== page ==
It’s not all over. The jury — or in the case, the Living Tribunal — is still out. But take a look at the trailer and then join me in a group-chant that sounds remarkably like “meh” …



Yes, it’s a cheap pun, but it’s strangely appropriate this time.  Cub, available now on, is a well-made, smart, sick and scary horror movie from Belgium that far more than you’d expect, and well worth seeking out.

We’ve all see far too many “teens and/or children imperiled in the woods by bloody-mad killers.” So many you’d think that set of tired tropes just can’t be laid out effectively, not even one more time. And yet … here we are. This story of an entirely innocent (or are they?) Scout Troop on a weekend wilderness adventure that goes very, very badly somehow reinvigorates the subgenre, and brings new blood (you should pardon the expression) to a weary world.

Check out this effective, sentimentally wordless trailer and then click on over to Shudder.Com and experience The Cub. You can get a free trial of Shudder, but you may find that its carefully curated collection of classic and often undiscovered films is worth the modest monthly subscription.



This has been out for a while, but the people at College Humor now what they’re doing…and the sad fact of the matter is, we’d go see this movie. It actually looks kind of cool…



batesWe really didn’t expect to like this show. Not even a little. The original Hitchcock film stands on its own (Yes we’re well aware of Robert Bloch’s source material, but come on: Hitchcock’s Psycho is the best-remembered horror film of its generation, for good reason.); the sequels have been notable only in their astonishing mediocrity, even when Anthony Perkins was involved (not his fault!), and the remake with Vince Vaughn…well, it’s best that we never mention the remake with Vince Vaughn, isn’t it?

Vera Farmiga and Freddie Highmore Bates Motel

Vera Farmiga and Freddie Highmore Bates Motel

So when the series idea was first announced, the notion of some kind of ‘prequel’ just sounded…well, awful. So imagine our surprise when the look was great, the writing clever and intriguing, and the performances by everyone, especially the astonishing Freddie Highmore and the impossibly perfect Vera Farmiga were just…right.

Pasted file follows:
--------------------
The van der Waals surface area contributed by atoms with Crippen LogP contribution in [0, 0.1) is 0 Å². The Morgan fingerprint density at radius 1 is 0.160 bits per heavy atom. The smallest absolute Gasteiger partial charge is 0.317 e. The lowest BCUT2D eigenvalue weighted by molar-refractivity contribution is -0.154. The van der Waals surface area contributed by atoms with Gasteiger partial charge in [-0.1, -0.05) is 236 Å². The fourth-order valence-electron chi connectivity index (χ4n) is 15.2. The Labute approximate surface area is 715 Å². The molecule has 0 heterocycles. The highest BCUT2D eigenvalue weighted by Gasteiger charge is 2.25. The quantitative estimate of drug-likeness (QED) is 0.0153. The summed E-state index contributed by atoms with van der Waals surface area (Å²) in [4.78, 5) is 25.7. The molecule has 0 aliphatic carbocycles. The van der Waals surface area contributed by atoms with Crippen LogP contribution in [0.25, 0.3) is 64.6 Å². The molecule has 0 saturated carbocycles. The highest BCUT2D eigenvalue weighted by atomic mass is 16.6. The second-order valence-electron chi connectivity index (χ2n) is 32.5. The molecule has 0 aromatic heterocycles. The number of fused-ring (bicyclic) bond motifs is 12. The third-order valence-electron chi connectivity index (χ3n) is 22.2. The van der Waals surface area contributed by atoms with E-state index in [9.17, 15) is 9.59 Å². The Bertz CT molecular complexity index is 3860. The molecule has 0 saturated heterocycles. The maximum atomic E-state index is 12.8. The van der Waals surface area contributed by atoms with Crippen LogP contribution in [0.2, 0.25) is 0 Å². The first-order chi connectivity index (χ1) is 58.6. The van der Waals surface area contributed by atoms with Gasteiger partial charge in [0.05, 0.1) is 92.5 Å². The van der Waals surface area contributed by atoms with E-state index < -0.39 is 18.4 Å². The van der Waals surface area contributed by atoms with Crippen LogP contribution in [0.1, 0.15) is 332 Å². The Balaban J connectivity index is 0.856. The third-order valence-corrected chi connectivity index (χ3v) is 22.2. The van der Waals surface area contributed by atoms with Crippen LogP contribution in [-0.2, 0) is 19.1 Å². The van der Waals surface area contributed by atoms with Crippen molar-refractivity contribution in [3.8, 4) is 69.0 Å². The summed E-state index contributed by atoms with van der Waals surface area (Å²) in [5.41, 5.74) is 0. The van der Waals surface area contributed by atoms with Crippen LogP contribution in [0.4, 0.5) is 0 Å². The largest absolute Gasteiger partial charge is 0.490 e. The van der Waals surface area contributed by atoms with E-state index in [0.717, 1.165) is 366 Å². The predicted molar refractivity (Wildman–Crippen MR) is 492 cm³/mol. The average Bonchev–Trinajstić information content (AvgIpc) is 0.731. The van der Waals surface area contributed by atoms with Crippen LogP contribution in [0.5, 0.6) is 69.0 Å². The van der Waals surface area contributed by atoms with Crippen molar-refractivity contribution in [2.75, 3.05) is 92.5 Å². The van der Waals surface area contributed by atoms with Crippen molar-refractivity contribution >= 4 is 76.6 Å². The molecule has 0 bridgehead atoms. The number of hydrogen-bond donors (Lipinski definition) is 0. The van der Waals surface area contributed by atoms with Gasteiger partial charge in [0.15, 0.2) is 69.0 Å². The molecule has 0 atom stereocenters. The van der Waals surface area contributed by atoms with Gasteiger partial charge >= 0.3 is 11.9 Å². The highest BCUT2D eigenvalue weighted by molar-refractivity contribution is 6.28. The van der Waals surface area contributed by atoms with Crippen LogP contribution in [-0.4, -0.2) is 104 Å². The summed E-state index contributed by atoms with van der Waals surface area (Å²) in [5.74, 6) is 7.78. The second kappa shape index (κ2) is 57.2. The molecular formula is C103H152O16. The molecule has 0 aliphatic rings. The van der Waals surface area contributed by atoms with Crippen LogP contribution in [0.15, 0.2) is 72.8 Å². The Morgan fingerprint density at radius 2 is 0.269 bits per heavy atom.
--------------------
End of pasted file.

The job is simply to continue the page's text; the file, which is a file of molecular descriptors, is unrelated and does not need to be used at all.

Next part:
It’s been far too long, but finally the Bates Motel is reopening. Expect it at 9:00 pm on A&E on March 7. And if the trailer below is even half-true, we’re in for another darkly wonderful season. 



How many modern-day horror tropes can you cram into sixty seconds? Just ask Sam Raimi. He did exactly that in a wonderful and weird new one-minute commerical/trailer thing for Buick.

Yeah, that Sam Raimi, of Evil Dead and the first round of Spider-Man films. And you can see why he’s been having so much fun helming the new Ash vs. Evil Dead TV series for Starz, too: he knows this stuff, way too well. Check out the commercial, then thank Sam for giving us this in a very special way: run out and buy a Buick, won’t you?


Lev Grossman’s novel, The Magicians, didn’t jump out at you as great materials for TV. It’s dark, cynical, occasionally oversexed, bitter, and just a little bit brilliant. So imagine our surprise when SyFy, that grandiose purveyor of cheese, announced it was adapting The Magicians as a series. And imagine our even greater astonishment when it turned out to be good. Now — best news of all — it’s been renewed for a second season.

Get just a glimpse of all the beautiful oddness of the series here:


If you can imagine Harry Potter, with disillusions, confused and desperate young people, half of whom are actually toying with the idea of cracking the world in two … you’ve found a home. And beyond the series, Grossman has written a whole trilogy: The Magician, The Magician King, and The Magician’s Land, all three available on Amazon here

The Magician is on SyFy on Tuesdays at 9:00, and you can stream the first four episodes free and without verification on SyFy right now, right here:



There are have been countless movies about evil children, from The Exorcist to Children of the Damned, and Corn and on and on. As a tired horror trope, it is rivaled only by the moves about evil dolls, from The Twilight Zone’s “Talking Tina” all the way to Annabelle, with half a hundred in between. Now director William Brent Bell (The Devil Inside and the excellent, underrated werewolf film Wer) and first-time screenwriter Stacy Menear have blended the two together into one truly creepy concent: The Boy. 

Lauren Cohan, who clearly elevates this above the typical screeamer, is having a great year. She’s still killing it (so to speak) on The Walking Dead, and — as far as we know! — will still be fighting zombies for years to come. Now comes The Boy, an it’s just now been announced that she’ll be playing the role of Bruce Wayne’s mother, Martha, in the increasingly Dark Knight-ish Superman v Batman. The Boy opened pretty strongly — it covered its $10 million above-the-line costs in its first weekend, and will probably do $25-30 in its theatrical run. And it’s more than a bit of a break for Menear as well: though this is his first produced film, his script Mixtape appeared on the industry’s prestigious “Black List” of the best unproduced scripts of the year.

The Boy opened on January 22. It’s in theaters now.